Tuesday, November 15, 2005

Something to ponder ...

Here is an interesting article at Broadcasting & Cable. What is interesting specifically is what NBC Universal President Bob Wright had to say about cable news:

Despite all the media attention given to cable-news programming—from Bill O’Reilly’s histrionics on Fox to Anderson Cooper’s exhibitionistic empathy at CNN—American viewers are not all that interested. Wright pointed out that the cable-news networks combined draw fewer unique viewers all night long than a single half-hour of NBC Nightly News.
“You’d think it would be 25 million people. It’s smaller than that, it’s 5 million-6 million,” Wright said. “It’s not a very large group.”

Two valid inferences, it seems to me, can be drawn from this. One, news junkies form a distinct minority of the population, period. And a significant majority of that minority prefers Fox.

Perhaps newspapers could reverse their declining numbers by finding out what most people are interested in -- books, for example -- and writing about that, rather than assuming that the world of readers is made up of policy wonks (and liberal policy wonks at that).


  1. And, yet, to listen to people talk, everyone and their mother watches Bill O'Reilly. It's always nice to ground things in actual figures. Still, small numbers doesn't always necessarily translate into small influence. Those four or five million policy wonks are (unfortunately, in many ways, in my opinion) have a lot more political power than the millions more who just watch the evening news.

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  3. Frank, I saw that same piece in "B&C," and it got me to thinking about the perception we have of some things, and how that perception might be at odds with what the numbers say ...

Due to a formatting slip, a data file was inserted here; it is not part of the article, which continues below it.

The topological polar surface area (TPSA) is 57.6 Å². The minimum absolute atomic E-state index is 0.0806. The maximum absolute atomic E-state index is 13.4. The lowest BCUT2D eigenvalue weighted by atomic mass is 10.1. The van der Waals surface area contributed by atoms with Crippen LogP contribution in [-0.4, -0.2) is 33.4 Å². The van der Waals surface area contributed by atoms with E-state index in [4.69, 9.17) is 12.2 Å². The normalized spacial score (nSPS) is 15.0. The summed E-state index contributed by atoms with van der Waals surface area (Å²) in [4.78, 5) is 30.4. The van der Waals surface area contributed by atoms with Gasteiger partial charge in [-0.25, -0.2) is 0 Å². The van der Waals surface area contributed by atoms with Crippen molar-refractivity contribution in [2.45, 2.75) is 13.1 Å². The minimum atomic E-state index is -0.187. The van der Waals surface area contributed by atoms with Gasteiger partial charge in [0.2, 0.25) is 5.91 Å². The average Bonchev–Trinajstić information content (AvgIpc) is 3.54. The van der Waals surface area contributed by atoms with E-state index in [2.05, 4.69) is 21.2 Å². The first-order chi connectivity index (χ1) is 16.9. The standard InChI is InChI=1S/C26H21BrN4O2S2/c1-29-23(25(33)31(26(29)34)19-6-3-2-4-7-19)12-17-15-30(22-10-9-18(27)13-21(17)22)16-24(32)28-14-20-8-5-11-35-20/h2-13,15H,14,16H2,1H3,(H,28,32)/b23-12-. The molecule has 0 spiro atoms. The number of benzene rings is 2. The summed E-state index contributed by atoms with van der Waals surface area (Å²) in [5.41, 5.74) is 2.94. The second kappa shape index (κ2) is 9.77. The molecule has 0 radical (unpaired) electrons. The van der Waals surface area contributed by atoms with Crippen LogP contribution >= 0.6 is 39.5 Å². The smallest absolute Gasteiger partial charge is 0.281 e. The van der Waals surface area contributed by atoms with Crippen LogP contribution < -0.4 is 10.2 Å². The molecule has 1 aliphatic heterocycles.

If you make your living in the "news" business, are you liable to place more emphasis on stories "about" the news, than would be placed by the general public?

    More than once, I've pointed out to a news consumer, complaining about some detail of our content, that he-or-she is not the 'average' viewer/reader when deciding what should or should not be presented ... but maybe the news producer should be reminded of that, as well.

  4. Hi Jeff:
    I think you're exactly right. I know as a book editor that newspaper book editors are likely to regard a book on journalism -- say a biography of the Chicago Tribune's Col. McCormick -- as more important that the general reader is likely to. By contrast, books critical of the media -- Bernard Goldberg's Bias, for instance -- tend to be regarded by the media as either worthy of no attention or deserving of critical demolition.
    Newspapers think they can attract younger readers by covering rappers. But younger readers tend not to care what newspapers have to say about rappers. Which is reasonable: Kid finds out Dad is listening to the same music Kid is, Kid is likely to drop the music, not think Dad is cool. You have to believe that some things are worthy of serious attention, not because such attention will attract readers, but because ... they are actually worthy of serious attention. Consider this: Young guy just out of grad school lands a good job. Notices his immediate superior -- and HIS immediate superior -- has the Wall Street Journal under his arm every day when he walks into the office. Think the young guy's going to be reading the WSJ pretty soon? I do.
    So let me change my original point and suggest instead that newspapers stop trying to guess what people want and just honestly look for NEWS -- something that hasn't already been picked over by everyone else. How often do I hear that we have to cover something because ... the Times had a big piece about it? Is that the criterion for determining what is worth covering -- that the Times paid note to it? News is as renewable a resource as exists. And it's available everywhere.

    And a note to Frank:
    One could argue that the policy wonks deserve to have more influence because they pay more attention. As for Bill O'Reilly, my wife, who is pretty apolitical, watches him from time to time and likes him, thinks he's charming -- doesn't take him terribly seriously, though. Which I think is about right and I think is a view shared by more than is widely thought.